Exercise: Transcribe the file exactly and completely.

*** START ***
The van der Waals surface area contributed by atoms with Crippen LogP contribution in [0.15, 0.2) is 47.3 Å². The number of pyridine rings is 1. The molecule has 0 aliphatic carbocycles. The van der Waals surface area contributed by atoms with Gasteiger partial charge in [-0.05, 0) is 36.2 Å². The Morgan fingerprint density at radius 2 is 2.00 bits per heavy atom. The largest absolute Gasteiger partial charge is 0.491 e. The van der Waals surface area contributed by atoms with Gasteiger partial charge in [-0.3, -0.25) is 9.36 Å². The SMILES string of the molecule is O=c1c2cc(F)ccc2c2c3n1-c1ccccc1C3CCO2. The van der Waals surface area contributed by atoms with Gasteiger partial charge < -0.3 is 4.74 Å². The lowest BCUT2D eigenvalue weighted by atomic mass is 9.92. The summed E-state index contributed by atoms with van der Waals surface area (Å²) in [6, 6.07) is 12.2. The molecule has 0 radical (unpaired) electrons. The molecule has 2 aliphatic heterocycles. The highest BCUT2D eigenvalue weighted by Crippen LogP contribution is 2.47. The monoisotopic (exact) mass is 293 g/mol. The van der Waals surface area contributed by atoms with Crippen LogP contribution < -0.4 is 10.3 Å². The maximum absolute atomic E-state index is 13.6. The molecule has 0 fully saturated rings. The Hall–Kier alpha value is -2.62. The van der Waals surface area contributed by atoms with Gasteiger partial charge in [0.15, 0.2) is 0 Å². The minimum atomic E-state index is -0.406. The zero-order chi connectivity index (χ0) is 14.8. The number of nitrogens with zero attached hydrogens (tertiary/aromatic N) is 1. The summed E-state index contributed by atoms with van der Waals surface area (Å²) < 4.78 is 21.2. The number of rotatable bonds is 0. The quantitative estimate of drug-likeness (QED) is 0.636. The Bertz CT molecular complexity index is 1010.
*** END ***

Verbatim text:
The van der Waals surface area contributed by atoms with Crippen LogP contribution in [0.15, 0.2) is 47.3 Å². The number of pyridine rings is 1. The molecule has 0 aliphatic carbocycles. The van der Waals surface area contributed by atoms with Gasteiger partial charge in [-0.05, 0) is 36.2 Å². The Morgan fingerprint density at radius 2 is 2.00 bits per heavy atom. The largest absolute Gasteiger partial charge is 0.491 e. The van der Waals surface area contributed by atoms with Gasteiger partial charge in [-0.3, -0.25) is 9.36 Å². The SMILES string of the molecule is O=c1c2cc(F)ccc2c2c3n1-c1ccccc1C3CCO2. The van der Waals surface area contributed by atoms with Gasteiger partial charge < -0.3 is 4.74 Å². The lowest BCUT2D eigenvalue weighted by atomic mass is 9.92. The summed E-state index contributed by atoms with van der Waals surface area (Å²) in [6, 6.07) is 12.2. The molecule has 0 radical (unpaired) electrons. The molecule has 2 aliphatic heterocycles. The highest BCUT2D eigenvalue weighted by Crippen LogP contribution is 2.47. The monoisotopic (exact) mass is 293 g/mol. The van der Waals surface area contributed by atoms with Crippen LogP contribution < -0.4 is 10.3 Å². The maximum absolute atomic E-state index is 13.6. The molecule has 0 fully saturated rings. The Hall–Kier alpha value is -2.62. The van der Waals surface area contributed by atoms with Gasteiger partial charge in [0.15, 0.2) is 0 Å². The minimum atomic E-state index is -0.406. The zero-order chi connectivity index (χ0) is 14.8. The number of nitrogens with zero attached hydrogens (tertiary/aromatic N) is 1. The summed E-state index contributed by atoms with van der Waals surface area (Å²) < 4.78 is 21.2. The number of rotatable bonds is 0. The quantitative estimate of drug-likeness (QED) is 0.636. The Bertz CT molecular complexity index is 1010.